Applying imagiNATIVE thinking

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Last September, the Oklahoma City Chamber of Commerce won approval under that city's downtown design guidelines for a new headquarters building at 4th and Gaylord, where Gaylord jogs left to connect to Broadway. Approval was controversial, because of the suburban site plan -- the building sits back from the street, and a good deal of the site is devoted to surface parking. An opportunity was missed to reverse an urban design mistake from the '60s and restore a street grid that would make pedestrian movement through the area easier than it is today: Six-lane Gaylord acts as a barrier between the downtown core and the Flatiron District.

The project is not yet under construction, and one quiet critic of the plan, Blair Humphreys, is now speaking up in hopes of urging a rethink of the plan. Back before the project came before the Downtown Design Review Board, Humphreys wrote a critique of the plan, but decided to keep it under wraps:

At the time, the proposal was still weeks away from initial urban design review and I hoped to contribute to the dialogue, or more accurately, initiate a dialogue about the proposal and the constraints placed on the project by the flawed planning of the I.M. Pei Plan. But then, after receiving advice that it would damage my future job prospects in OKC, I chose to stay silent.

Humphreys is studying urban planning at MIT. I started to write that it's stunning to think that someone with his name and education could hurt his job prospects by uttering some constructive criticism, but it really isn't. Although OKC has been more forward-thinking in its urban policy than Tulsa, its social structure is not that different from Tulsa's. Telling the emperor that his clothes are somewhat transparent, even if it's said in the most polite way, is never appreciated by the emperor.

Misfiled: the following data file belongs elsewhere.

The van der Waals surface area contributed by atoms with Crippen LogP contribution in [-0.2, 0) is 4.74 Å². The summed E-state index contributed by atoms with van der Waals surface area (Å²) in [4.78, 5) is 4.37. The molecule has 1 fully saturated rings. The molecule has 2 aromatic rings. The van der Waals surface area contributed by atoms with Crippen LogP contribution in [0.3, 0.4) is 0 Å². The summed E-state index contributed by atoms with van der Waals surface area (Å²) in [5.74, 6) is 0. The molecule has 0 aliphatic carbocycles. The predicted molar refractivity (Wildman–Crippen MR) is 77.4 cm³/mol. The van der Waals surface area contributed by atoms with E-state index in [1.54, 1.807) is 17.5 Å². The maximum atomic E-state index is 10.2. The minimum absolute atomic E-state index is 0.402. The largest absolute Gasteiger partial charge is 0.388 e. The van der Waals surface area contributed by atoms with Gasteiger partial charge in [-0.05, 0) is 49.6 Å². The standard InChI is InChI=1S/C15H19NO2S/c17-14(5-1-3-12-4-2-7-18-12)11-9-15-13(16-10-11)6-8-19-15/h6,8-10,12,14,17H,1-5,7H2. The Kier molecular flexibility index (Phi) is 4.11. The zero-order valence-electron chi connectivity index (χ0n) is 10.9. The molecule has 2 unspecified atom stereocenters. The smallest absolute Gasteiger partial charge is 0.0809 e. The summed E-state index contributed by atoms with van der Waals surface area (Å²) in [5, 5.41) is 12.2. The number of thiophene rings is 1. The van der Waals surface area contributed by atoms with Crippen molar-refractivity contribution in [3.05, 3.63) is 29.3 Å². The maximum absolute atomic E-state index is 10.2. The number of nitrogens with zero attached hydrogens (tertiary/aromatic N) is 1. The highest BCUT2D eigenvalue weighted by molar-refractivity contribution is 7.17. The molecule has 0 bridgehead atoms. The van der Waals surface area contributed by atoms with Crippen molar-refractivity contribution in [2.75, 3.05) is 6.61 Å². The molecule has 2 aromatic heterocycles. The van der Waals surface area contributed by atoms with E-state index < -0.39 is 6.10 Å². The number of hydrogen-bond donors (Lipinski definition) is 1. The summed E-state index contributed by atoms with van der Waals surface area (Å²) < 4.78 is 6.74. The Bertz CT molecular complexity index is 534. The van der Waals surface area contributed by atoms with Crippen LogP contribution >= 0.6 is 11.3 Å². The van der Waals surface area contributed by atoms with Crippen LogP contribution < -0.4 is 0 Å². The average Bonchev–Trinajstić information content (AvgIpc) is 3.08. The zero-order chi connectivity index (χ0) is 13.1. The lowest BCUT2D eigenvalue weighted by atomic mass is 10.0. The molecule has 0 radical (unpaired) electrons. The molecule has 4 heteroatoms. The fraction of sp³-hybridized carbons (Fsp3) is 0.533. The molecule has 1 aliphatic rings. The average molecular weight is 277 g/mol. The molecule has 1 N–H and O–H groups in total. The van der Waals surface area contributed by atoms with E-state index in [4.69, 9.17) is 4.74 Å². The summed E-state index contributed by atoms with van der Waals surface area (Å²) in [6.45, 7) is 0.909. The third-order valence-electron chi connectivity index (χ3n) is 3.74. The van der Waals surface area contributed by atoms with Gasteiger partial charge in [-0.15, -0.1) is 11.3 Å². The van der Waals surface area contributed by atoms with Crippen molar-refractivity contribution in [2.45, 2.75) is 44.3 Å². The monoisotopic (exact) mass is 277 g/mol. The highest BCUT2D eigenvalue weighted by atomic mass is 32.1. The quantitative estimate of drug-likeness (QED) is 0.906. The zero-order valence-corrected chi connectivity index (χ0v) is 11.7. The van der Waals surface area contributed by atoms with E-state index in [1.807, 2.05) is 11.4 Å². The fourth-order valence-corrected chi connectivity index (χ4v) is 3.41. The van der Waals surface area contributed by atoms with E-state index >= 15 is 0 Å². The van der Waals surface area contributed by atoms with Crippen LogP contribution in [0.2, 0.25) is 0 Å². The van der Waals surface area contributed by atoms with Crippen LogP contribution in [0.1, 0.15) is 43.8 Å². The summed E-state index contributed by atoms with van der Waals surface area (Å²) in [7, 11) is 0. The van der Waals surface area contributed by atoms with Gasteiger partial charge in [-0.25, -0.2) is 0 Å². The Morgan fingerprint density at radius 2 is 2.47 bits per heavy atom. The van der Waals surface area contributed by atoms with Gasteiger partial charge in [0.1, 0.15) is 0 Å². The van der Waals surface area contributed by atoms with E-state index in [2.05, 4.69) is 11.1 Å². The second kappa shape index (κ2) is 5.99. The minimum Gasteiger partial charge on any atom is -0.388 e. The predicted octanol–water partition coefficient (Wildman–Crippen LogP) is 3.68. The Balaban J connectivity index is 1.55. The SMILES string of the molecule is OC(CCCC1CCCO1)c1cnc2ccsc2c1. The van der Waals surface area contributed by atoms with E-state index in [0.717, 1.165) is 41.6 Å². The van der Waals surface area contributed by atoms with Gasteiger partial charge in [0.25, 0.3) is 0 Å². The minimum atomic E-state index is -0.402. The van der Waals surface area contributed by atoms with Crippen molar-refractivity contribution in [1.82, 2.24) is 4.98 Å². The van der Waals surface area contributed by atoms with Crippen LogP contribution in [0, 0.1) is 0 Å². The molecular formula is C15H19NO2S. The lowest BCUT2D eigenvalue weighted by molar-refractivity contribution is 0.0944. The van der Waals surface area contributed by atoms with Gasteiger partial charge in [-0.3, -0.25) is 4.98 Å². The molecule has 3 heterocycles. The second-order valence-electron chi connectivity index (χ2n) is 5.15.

His decision to remain silent gnawed at him:

It is a tough deal because I love Oklahoma City. I have always dreamed of helping to shape the future of the city and want to make it great - that is why I left development to pursue a career in planning. As a student of history I appreciate and respect the vital role the Chamber has played - and continues to play - in Oklahoma City's rise from train depot, to State Capitol, to Big League City. However, I have never felt right about the way I stayed quiet on this issue. From now on, I will not back down from contributing my thoughts on contentious issues, but I will try to do so in the most respectful manner possible.

In a later entry, he posts his critique of the Chamber's proposal.

One of my frustrations over the last decade or so of active involvement in local issues is how many Tulsans, active in community affairs, will tell me their concerns or objections to some public plan privately but don't dare speak out publicly. To speak up might alienate a potential compliant, might cost their non-profit a major donation, might get them ostracized from their social circle. (I wrote about this frustration at length last June.)

I can understand their reluctance. Criticizing the plans of the powerful doesn't earn you praise, position, or riches.

But being willing to speak has its rewards as well as its costs. You give others who share your opinion the reassurance that they aren't alone, which may give them the courage to speak up, too. If you're a well-trained urbanist like Blair Humphreys, your words can give laypeople a vocabulary for expressing their gut feelings about neighborhoods and buildings and places. Eventually, you may have the satisfaction of seeing your ideas become the conventional wisdom.

You can't shape the public debate unless you're willing to debate publicly.

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This page contains a single entry by Michael Bates published on February 2, 2009 11:23 PM.

Tulsa High Tech -- rebooted was the previous entry in this blog.

Columnist Bates quits weekly is the next entry in this blog.

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